As the chromatic harmonica is designed to play melodies in any key, many 16-hole and special version chromatic are only made in the key of C. Because of this, there are many approaches to get over the limits of the chromatic harmonica: the first and the most common approach, encouraged mainly by classical music players (such as Franz Chmel), is that a good harmonica player should try his or her best to use the chromatic in the key of C; some even discourage switching to other keys. An alternative approach is to have several keys and play them as if playing key of F on a key of C. Although it still requires being able to play over complex changes, modulating and so forth, it enables the player to focus more on the music. Another approach is using altered tunings such as Diminished, which requires learning to play three (or four) patterns and then be able to play in all keys.
Chromatic harmonicas are often described as either "straight tuned" or "cross tuned". This refers to the way the slider is shaped to isolate the reed set being played at a given position (button "in" or button "out"). Traditionally the chromatic was "straight tuned" and the slider selected either the upper reed-plate (button out) or the lower reed-plate (button in). In the later half of the 20th century a new system came into use in which the slider played the upper and lower reed-plates at the same time, staggered by which hole (thus with the button out the player might play the upper reed-plate in hole 1, the lower reed-plate in hole 2, and then the upper again in hole 3 and so forth; pressing the button reversed this). This allows for a larger hole in the slider, and thus presumably more air gets through, allowing a louder volume. The two methods co-exist with some companies and players preferring one style and others another.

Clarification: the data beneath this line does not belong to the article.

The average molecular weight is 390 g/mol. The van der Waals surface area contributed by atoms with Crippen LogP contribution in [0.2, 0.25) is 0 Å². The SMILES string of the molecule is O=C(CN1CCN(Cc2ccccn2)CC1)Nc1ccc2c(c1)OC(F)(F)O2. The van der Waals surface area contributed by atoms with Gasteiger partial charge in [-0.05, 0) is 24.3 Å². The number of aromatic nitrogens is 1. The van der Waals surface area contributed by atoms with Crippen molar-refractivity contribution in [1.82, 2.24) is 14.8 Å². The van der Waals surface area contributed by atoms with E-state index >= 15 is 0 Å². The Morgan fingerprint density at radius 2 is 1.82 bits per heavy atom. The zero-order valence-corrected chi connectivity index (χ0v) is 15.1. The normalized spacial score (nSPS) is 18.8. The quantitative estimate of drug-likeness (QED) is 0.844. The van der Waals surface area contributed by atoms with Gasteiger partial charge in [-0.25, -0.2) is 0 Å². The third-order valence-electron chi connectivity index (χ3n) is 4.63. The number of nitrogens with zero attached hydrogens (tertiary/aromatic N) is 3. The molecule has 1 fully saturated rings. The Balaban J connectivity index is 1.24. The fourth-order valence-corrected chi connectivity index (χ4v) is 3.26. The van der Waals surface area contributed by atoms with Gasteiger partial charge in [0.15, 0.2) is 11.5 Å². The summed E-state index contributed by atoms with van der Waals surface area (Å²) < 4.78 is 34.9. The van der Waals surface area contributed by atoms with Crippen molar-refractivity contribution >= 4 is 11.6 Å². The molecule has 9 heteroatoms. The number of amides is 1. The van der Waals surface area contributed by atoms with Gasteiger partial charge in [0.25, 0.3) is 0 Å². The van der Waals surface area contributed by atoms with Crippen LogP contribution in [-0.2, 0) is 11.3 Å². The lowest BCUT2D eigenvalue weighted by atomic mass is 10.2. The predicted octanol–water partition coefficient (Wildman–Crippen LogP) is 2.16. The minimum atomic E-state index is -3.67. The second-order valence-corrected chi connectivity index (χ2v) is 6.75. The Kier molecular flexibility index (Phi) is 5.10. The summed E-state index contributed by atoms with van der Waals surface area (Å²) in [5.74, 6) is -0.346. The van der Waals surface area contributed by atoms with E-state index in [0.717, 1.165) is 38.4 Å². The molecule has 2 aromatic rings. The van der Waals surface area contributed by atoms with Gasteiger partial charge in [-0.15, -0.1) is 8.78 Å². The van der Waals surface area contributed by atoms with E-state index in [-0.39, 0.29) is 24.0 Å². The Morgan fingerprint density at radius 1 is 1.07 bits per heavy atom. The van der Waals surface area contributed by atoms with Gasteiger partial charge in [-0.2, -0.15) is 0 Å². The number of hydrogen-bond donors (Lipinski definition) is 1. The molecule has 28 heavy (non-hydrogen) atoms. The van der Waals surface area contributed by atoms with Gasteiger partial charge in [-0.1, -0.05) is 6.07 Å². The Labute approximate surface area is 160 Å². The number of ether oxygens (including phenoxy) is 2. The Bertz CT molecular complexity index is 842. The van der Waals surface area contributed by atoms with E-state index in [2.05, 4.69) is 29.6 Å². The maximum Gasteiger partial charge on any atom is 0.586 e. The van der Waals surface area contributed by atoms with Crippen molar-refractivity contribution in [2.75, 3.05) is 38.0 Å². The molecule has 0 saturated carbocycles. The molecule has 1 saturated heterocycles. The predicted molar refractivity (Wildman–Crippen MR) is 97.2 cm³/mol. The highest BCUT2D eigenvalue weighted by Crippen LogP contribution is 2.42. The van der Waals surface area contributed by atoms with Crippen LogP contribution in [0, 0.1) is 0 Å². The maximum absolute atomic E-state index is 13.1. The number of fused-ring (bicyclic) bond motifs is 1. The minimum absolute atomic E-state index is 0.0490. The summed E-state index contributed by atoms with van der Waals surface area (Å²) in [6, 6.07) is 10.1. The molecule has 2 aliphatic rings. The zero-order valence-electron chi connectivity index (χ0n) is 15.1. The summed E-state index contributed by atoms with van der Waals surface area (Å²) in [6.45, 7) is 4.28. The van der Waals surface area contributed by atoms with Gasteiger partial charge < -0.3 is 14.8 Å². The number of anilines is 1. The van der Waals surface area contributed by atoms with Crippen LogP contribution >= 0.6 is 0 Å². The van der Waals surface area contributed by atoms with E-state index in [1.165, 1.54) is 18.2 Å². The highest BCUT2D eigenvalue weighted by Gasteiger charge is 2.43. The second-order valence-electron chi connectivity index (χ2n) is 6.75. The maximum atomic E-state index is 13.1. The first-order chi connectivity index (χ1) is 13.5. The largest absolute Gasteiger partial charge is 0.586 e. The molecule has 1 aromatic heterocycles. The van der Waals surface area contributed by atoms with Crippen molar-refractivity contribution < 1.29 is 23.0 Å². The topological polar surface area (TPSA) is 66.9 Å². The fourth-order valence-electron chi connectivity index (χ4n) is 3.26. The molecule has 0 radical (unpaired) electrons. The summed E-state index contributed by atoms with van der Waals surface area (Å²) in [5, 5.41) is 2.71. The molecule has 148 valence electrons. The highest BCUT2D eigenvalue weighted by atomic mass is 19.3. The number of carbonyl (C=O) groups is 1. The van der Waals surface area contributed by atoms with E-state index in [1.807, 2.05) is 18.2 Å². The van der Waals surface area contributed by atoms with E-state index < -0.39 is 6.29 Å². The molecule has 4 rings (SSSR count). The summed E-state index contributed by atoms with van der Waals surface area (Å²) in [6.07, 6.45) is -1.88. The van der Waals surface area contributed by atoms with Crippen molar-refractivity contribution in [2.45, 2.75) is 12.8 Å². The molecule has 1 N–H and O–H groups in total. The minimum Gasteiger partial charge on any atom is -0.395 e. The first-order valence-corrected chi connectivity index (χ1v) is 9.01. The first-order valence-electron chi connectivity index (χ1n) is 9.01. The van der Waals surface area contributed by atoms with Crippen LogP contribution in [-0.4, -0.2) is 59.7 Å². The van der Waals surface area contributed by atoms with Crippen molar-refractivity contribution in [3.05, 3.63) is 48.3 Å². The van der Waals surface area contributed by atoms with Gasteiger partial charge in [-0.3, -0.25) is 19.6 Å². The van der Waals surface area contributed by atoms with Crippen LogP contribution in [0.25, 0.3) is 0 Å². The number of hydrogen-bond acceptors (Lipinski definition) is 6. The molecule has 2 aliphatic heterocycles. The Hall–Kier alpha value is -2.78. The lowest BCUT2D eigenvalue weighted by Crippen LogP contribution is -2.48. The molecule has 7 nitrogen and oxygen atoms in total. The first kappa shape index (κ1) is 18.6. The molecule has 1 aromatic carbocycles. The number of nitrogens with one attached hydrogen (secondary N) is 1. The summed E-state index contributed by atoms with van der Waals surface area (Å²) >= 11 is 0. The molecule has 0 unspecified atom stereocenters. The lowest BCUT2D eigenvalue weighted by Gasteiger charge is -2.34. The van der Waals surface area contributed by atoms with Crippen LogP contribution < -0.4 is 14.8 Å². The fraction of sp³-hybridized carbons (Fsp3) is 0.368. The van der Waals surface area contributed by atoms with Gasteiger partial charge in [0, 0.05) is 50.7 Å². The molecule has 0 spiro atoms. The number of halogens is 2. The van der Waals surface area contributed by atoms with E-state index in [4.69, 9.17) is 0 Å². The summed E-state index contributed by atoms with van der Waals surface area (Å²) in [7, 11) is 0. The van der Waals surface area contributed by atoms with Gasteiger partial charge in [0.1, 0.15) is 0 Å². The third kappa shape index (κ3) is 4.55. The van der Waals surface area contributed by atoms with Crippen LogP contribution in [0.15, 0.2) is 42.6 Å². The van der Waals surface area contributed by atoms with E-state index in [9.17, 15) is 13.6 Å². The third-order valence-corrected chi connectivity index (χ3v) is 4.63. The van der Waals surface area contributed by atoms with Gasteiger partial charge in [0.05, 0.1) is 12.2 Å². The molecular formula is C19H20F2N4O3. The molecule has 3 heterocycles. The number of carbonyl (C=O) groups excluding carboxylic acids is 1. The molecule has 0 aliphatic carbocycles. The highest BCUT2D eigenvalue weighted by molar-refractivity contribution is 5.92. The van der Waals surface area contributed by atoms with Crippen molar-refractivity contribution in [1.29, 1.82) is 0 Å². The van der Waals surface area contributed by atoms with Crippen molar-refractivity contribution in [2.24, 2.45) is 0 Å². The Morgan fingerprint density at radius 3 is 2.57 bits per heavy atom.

There are at least two other types of slider design as well. The first one has holes side by side with each other in the slider, thus opening only the left side of the chamber or the right side depending on button position. The Renaissance chromatic uses this design, which is claimed to mix the larger hole of a cross-tuned design with an even shorter movement than in straight tuned sliders. The simple way of doing this is to construct the harmonica more like a traditional Richter diatonic whereas the standard chromatic design shares more in common with the Knittlinger octave harmonicas. Note, however, the Renaissance uses a complex comb design to achieve their slider design. The second type of alternative design is found mostly in East Asia and is based more along the traditional Weiner tremolo construction. Here each reed is isolated in its own cell within the comb and the slider selects a single reed at a time rather than a cell containing both blow and draw reeds. The Tombo Ultimo is an example of this type of chromatic.